At 4:00 p.m., we boarded a half empty A330 jet. Some of our fellow passengers had been bumped off the Saturday flight to Athens, probably to make room for the refugees from the cancelled Friday flight. As we walked the length of the plane to our seats again in the back of the aircraft, we anxiously scanned our fellow passengers for anyone who looked like they really shouldn’t be flying.

The flight attendants had heard rumors about what happened on the Friday 7 hour flight to NoWheresVille and were interested in some more details. Dr. Excitement told them that if they needed a medical professional for an ill passenger, they could count on him to assure the pilot that we could safely fly to Athens and didn’t need to divert to another airport for urgent medical care.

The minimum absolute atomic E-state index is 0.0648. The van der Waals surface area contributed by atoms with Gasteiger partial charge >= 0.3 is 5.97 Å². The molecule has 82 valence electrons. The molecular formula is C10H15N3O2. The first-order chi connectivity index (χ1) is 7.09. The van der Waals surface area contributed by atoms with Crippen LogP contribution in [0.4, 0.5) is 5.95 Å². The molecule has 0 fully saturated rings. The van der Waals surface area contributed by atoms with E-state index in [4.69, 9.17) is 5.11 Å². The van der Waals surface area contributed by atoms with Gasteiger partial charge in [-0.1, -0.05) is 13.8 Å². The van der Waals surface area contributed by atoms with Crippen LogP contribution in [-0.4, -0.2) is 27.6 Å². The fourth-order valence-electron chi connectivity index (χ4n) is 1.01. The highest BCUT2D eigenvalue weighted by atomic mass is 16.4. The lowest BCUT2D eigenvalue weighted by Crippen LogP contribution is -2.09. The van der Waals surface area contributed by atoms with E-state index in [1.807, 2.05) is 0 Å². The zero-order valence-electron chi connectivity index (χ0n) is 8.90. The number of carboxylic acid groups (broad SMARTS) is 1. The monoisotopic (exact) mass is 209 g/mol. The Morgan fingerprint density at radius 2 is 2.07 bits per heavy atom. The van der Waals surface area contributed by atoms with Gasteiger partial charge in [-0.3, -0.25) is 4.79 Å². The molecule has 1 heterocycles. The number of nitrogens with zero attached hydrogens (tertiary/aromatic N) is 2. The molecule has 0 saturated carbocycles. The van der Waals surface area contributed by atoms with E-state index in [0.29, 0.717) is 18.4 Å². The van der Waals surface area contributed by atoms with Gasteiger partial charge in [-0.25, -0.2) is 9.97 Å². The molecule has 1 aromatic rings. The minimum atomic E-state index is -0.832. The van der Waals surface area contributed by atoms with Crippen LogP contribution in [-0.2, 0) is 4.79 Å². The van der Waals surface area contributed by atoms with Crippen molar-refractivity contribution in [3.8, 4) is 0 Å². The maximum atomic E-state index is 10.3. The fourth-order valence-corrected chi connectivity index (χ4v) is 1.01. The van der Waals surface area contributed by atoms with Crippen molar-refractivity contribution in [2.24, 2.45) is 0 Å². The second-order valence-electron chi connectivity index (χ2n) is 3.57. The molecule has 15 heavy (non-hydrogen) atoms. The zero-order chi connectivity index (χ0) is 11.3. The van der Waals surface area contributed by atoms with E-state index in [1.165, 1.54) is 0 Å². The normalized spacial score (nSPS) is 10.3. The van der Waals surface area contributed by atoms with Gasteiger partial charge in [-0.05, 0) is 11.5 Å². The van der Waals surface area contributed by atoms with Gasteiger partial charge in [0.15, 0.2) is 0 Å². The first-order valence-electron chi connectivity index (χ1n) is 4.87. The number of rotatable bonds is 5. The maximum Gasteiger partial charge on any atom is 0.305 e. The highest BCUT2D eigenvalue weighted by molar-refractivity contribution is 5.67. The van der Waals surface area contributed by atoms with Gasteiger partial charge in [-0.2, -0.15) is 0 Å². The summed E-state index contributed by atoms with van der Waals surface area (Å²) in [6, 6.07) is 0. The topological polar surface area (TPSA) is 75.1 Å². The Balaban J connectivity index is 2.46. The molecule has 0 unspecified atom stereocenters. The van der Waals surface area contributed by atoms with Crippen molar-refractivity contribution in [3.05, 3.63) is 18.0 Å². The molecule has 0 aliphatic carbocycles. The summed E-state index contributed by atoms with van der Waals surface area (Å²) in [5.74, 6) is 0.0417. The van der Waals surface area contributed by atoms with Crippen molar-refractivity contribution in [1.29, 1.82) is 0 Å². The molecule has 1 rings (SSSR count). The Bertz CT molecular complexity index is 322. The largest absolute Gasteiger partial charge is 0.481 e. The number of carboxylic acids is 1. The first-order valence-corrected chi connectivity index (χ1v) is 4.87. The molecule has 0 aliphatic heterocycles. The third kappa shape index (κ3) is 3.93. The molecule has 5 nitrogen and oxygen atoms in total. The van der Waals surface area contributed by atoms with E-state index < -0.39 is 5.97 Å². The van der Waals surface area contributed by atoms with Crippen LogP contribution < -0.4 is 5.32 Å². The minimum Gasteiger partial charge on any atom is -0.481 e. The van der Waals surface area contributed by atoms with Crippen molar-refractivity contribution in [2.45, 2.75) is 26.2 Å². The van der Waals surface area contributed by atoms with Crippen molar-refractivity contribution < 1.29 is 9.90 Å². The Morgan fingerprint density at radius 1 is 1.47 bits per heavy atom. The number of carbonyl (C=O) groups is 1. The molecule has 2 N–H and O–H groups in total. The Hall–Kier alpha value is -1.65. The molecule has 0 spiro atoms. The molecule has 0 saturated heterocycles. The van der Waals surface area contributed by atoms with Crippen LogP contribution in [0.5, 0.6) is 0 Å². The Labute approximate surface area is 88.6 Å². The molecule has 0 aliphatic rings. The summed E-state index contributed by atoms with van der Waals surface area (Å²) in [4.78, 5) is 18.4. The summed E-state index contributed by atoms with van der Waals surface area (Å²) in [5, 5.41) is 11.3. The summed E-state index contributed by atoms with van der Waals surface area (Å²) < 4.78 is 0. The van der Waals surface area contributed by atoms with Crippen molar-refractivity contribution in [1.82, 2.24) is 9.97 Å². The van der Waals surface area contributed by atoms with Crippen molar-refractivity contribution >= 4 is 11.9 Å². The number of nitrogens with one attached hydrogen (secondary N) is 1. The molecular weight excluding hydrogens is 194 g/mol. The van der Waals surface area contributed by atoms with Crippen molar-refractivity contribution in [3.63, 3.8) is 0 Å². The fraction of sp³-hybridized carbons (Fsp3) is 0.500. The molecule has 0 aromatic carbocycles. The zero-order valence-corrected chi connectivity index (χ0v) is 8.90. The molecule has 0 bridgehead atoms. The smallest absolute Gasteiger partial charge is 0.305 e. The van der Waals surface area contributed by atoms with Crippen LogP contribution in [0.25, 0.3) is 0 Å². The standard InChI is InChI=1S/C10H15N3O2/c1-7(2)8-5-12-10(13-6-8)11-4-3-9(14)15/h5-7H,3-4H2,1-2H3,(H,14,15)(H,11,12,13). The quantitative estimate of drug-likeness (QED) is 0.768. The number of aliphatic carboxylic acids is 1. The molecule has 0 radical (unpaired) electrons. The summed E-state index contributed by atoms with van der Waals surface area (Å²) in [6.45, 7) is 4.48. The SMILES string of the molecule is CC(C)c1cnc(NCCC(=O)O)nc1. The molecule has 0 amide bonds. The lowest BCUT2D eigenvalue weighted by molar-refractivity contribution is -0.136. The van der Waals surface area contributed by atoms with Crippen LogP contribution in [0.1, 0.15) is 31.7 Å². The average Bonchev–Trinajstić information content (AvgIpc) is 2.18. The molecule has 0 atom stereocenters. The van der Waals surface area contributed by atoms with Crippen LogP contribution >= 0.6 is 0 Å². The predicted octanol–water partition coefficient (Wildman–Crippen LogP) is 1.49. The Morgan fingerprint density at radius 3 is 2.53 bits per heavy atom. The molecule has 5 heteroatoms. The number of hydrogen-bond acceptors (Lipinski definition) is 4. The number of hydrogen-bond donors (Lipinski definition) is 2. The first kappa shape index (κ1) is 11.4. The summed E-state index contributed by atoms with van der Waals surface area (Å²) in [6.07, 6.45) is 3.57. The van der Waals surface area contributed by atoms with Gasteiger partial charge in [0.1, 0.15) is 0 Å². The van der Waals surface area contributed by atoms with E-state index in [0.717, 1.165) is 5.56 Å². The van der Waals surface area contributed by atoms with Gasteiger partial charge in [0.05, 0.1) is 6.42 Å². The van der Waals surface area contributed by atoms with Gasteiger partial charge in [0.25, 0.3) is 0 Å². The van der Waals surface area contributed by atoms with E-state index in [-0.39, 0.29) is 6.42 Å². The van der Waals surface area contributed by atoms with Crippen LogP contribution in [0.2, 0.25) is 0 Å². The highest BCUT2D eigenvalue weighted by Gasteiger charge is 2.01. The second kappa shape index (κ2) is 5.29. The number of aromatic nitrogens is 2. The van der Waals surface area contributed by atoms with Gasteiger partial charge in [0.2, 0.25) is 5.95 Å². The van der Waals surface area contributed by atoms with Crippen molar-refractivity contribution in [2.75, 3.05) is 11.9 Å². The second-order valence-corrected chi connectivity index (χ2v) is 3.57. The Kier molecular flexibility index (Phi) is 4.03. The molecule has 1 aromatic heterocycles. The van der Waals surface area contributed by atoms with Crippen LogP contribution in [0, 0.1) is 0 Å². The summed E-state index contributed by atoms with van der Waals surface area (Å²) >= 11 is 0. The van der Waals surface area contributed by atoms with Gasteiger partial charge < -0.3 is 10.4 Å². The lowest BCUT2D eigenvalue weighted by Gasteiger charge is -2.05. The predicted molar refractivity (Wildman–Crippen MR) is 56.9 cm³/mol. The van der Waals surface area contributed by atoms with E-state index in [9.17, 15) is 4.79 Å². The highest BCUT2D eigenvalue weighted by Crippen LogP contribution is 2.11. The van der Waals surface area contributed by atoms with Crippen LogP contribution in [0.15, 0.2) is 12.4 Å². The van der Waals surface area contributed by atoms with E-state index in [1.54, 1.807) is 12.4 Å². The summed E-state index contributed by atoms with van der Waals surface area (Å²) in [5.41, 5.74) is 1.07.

The flight was uneventful. Once we all took our assigned seats, the very chilled flight attendants let people move to wherever they wanted to. Consequently, after consuming their chicken or pasta, many passengers stretched out across 4 seats and went to sleep.

We landed on time at Athens. We were a little perturbed at the long line at immigration control, but just as we approached, our US passports readily visible, we were ushered to a very short line for European Union (EU) passport holders. Maybe Donald Trump has some secret plan for the United States to join the EU after Britain crashes out in a no deal Brexit. Our passports were given a desultory glance, stamped, and at last, we were in Greece.

sleeping passenger in an airport lounge

Mr. Excitement has an excellent circadian rhythm. One of the downsides is jet lag.